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Director Kasper Holten takes Mozart’s opera to the edge in his 2010 film. Juan is an underworld artist and sexual sadist. He prowls the byways and back alleys of Budapest in search of erotic inspiration, with foul- mouthed accomplice Leporello on hand to video his exploits.

Holten’s Juan tries to break free of all the conventions of a traditional opera film. The live, on-location recording of the singing means that there’s none of the obvious artifice of lip-syncing, it avoids the stylised staginess of Joe Losey’s classic film of Don Giovanni,and the sexual shenanigans aren’t excessively self-conscious. Its gritty realism feels authentic at the outset, though as the story enters the realms of the paranormal, the verité approach feels less in tune with the music, and the protagonists’ behaviour seems more and more implausible.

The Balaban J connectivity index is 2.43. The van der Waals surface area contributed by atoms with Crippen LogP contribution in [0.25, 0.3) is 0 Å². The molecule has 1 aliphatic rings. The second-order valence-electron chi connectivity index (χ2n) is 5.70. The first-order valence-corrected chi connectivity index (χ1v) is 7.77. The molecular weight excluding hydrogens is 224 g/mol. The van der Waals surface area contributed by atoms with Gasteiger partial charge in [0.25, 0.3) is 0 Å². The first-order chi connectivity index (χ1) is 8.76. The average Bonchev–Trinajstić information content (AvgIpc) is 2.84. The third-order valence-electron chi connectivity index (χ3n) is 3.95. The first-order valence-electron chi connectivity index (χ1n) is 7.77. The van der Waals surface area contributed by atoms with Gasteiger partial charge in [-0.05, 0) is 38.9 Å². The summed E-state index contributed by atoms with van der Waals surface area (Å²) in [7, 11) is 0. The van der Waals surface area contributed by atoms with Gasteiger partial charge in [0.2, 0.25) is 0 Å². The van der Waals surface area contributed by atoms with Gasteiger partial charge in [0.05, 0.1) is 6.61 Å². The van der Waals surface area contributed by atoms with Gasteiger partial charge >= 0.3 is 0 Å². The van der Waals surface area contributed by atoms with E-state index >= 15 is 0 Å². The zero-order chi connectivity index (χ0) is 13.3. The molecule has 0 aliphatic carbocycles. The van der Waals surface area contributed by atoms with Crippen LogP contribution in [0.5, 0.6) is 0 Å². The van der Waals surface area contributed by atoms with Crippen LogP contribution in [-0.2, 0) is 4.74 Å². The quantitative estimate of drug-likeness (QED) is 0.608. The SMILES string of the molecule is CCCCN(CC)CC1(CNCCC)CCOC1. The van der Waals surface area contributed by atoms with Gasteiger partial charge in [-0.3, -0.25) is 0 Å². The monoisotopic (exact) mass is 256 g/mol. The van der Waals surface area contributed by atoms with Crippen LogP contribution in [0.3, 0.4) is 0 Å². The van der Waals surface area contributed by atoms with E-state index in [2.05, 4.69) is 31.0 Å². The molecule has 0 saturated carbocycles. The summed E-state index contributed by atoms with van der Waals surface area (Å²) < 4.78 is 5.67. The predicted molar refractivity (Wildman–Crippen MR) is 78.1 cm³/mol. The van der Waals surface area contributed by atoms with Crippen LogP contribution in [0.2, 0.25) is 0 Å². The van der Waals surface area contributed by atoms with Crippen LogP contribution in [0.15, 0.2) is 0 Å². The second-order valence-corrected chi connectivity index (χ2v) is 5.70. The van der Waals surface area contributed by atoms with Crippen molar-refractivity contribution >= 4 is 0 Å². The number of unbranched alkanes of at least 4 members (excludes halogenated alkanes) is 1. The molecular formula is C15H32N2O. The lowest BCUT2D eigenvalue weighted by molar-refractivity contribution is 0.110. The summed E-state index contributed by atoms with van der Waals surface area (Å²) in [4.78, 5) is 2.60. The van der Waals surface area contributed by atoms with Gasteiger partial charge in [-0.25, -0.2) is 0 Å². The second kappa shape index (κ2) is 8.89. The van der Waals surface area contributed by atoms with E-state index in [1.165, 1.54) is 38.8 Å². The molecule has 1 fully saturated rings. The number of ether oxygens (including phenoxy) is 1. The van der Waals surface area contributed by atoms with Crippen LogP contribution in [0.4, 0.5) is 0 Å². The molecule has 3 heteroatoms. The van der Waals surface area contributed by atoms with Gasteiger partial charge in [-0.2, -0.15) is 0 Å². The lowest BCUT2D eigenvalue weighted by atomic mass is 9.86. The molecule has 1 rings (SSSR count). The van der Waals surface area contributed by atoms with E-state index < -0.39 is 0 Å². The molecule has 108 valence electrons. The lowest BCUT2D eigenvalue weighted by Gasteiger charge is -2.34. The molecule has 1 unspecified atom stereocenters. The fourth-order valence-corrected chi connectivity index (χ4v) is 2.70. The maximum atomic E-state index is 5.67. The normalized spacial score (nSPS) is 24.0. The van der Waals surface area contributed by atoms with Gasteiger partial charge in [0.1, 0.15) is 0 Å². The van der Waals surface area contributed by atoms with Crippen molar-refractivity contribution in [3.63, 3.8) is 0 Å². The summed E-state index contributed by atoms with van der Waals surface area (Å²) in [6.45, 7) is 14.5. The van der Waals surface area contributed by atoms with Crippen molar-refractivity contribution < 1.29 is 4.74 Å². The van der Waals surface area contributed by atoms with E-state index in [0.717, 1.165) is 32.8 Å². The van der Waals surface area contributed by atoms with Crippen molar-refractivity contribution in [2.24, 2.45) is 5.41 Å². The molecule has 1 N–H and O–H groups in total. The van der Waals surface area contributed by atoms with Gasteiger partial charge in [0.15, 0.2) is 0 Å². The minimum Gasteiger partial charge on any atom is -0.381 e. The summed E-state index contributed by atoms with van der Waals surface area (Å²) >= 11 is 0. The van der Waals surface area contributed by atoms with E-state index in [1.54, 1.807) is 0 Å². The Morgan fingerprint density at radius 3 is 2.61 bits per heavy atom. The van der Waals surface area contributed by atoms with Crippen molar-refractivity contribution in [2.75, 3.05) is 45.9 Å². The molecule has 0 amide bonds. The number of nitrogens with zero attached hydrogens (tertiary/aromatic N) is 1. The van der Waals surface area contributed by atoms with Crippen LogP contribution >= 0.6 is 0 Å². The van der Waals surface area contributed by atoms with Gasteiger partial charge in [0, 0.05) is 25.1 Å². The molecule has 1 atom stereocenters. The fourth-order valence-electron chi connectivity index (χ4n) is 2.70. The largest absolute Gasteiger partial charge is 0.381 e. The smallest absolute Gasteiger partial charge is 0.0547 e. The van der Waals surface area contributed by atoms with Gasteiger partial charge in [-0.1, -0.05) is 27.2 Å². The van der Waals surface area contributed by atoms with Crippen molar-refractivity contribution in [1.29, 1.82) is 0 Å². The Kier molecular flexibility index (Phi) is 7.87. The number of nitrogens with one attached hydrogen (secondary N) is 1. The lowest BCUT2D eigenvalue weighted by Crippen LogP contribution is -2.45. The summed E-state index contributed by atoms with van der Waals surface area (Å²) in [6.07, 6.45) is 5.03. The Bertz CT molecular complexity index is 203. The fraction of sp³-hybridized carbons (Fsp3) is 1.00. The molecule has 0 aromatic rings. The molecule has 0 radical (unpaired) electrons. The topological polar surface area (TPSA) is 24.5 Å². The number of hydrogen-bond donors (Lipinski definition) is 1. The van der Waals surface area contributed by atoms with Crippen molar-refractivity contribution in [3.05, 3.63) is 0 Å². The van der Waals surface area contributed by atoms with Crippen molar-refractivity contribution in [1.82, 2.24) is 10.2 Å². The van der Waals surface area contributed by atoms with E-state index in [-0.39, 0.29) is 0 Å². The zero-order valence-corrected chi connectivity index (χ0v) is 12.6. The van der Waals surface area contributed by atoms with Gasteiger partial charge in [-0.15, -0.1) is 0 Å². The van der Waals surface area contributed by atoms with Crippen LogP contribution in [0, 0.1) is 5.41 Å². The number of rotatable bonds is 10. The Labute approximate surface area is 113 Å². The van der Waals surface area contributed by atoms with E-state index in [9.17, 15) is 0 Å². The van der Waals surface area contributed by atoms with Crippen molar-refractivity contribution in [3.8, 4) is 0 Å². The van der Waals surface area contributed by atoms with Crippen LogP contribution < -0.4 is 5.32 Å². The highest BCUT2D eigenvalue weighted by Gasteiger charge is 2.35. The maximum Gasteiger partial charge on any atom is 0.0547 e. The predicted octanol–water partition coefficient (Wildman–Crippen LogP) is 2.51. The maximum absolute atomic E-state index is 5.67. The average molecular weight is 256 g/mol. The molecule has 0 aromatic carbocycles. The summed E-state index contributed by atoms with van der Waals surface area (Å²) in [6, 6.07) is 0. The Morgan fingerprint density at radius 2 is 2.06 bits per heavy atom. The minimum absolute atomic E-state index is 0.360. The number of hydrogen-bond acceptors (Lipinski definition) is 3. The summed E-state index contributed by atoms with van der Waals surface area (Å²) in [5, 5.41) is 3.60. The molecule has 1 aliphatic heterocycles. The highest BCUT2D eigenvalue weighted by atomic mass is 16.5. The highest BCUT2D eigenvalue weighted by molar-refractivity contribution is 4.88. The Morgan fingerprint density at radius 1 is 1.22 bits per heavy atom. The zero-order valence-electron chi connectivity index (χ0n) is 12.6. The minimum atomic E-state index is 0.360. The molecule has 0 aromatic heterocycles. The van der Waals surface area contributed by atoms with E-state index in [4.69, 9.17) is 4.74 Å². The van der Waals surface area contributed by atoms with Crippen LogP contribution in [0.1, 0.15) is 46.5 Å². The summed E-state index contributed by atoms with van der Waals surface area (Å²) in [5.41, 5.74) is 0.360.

The updated English libretto is strictly post-watershed, liberally sprinkled with the ‘f’ word. This results in an inevitable friction between the film’s informal, streetwise text and the elegantly wrought score. Mozart’s Don is, after all, an aristocrat with a veneer of good manners, even if he has appalling morals; here, Christopher Maltman’s Juan is a predatory playboy, brimming with visceral sexuality.

The film is convincingly cast. Maltman has an animal charm that mesmerises the camera, and he sings wonderfully. Mikhail Petrenko’s affable Leporello treads a nice line between being complicit and judgemental. The women are more unleashed than you’ll find in most stage productions. Elizabeth Futral’s Elvira is a poignant figure with real vocal class; Katija Dragojevic makes a seductive minx of Zerlina opposite the attractive hulk of Ludvig Lindström’s Masetto; and Maria Bengtsson is a sassy Anna, playing her men offwith cool, calculating sexuality.

Holten’s brash, naturalistic approach can sometimes make the operatic hyperbole of certain scenes fall flat – especially the seduction of Zerlina, and the final encounter with the Commendatore. The overwhelming catharsis of the ending, so powerfully engineered by Mozart, is missing here. Still, Holten’s film is a darkly enjoyable romp – a thriller that explores some of the enduring themes of Mozart’s masterpiece through a boldly contemporary cinematic lens.

Francis Muzzu Read the full review on Agora Classica


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